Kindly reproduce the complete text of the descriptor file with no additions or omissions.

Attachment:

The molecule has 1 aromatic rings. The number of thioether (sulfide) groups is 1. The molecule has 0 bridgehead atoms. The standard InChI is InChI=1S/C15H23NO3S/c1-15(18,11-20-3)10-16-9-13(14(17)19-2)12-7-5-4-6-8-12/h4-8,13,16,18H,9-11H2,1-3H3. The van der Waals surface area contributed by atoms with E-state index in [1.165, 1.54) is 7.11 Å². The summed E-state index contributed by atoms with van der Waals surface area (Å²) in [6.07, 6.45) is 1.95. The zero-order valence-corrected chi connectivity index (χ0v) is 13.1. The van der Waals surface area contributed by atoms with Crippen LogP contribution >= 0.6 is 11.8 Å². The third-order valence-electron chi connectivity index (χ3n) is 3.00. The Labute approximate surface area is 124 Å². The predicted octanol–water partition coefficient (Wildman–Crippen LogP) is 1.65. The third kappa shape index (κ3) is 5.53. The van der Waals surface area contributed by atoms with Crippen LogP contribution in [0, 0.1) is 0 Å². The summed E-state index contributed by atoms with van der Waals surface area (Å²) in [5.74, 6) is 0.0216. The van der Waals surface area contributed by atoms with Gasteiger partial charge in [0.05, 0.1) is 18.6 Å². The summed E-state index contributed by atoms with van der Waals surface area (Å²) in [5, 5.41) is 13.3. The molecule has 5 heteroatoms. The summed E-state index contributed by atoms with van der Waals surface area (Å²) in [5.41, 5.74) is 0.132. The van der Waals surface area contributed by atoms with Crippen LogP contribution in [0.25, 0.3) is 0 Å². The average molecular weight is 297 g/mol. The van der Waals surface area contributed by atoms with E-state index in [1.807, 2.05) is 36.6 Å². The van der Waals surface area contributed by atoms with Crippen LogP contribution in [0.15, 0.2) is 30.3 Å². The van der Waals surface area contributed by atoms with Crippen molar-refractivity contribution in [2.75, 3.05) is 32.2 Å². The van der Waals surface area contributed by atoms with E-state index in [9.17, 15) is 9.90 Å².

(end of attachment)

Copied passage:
The molecule has 1 aromatic rings. The number of thioether (sulfide) groups is 1. The molecule has 0 bridgehead atoms. The standard InChI is InChI=1S/C15H23NO3S/c1-15(18,11-20-3)10-16-9-13(14(17)19-2)12-7-5-4-6-8-12/h4-8,13,16,18H,9-11H2,1-3H3. The van der Waals surface area contributed by atoms with E-state index in [1.165, 1.54) is 7.11 Å². The summed E-state index contributed by atoms with van der Waals surface area (Å²) in [6.07, 6.45) is 1.95. The zero-order valence-corrected chi connectivity index (χ0v) is 13.1. The van der Waals surface area contributed by atoms with Crippen LogP contribution >= 0.6 is 11.8 Å². The third-order valence-electron chi connectivity index (χ3n) is 3.00. The Labute approximate surface area is 124 Å². The predicted octanol–water partition coefficient (Wildman–Crippen LogP) is 1.65. The third kappa shape index (κ3) is 5.53. The van der Waals surface area contributed by atoms with Crippen LogP contribution in [0, 0.1) is 0 Å². The summed E-state index contributed by atoms with van der Waals surface area (Å²) in [5.74, 6) is 0.0216. The van der Waals surface area contributed by atoms with Gasteiger partial charge in [0.05, 0.1) is 18.6 Å². The summed E-state index contributed by atoms with van der Waals surface area (Å²) in [5, 5.41) is 13.3. The molecule has 5 heteroatoms. The summed E-state index contributed by atoms with van der Waals surface area (Å²) in [5.41, 5.74) is 0.132. The van der Waals surface area contributed by atoms with Crippen LogP contribution in [0.25, 0.3) is 0 Å². The average molecular weight is 297 g/mol. The van der Waals surface area contributed by atoms with E-state index in [1.807, 2.05) is 36.6 Å². The van der Waals surface area contributed by atoms with Crippen LogP contribution in [0.15, 0.2) is 30.3 Å². The van der Waals surface area contributed by atoms with Crippen molar-refractivity contribution in [2.75, 3.05) is 32.2 Å². The van der Waals surface area contributed by atoms with E-state index in [9.17, 15) is 9.90 Å².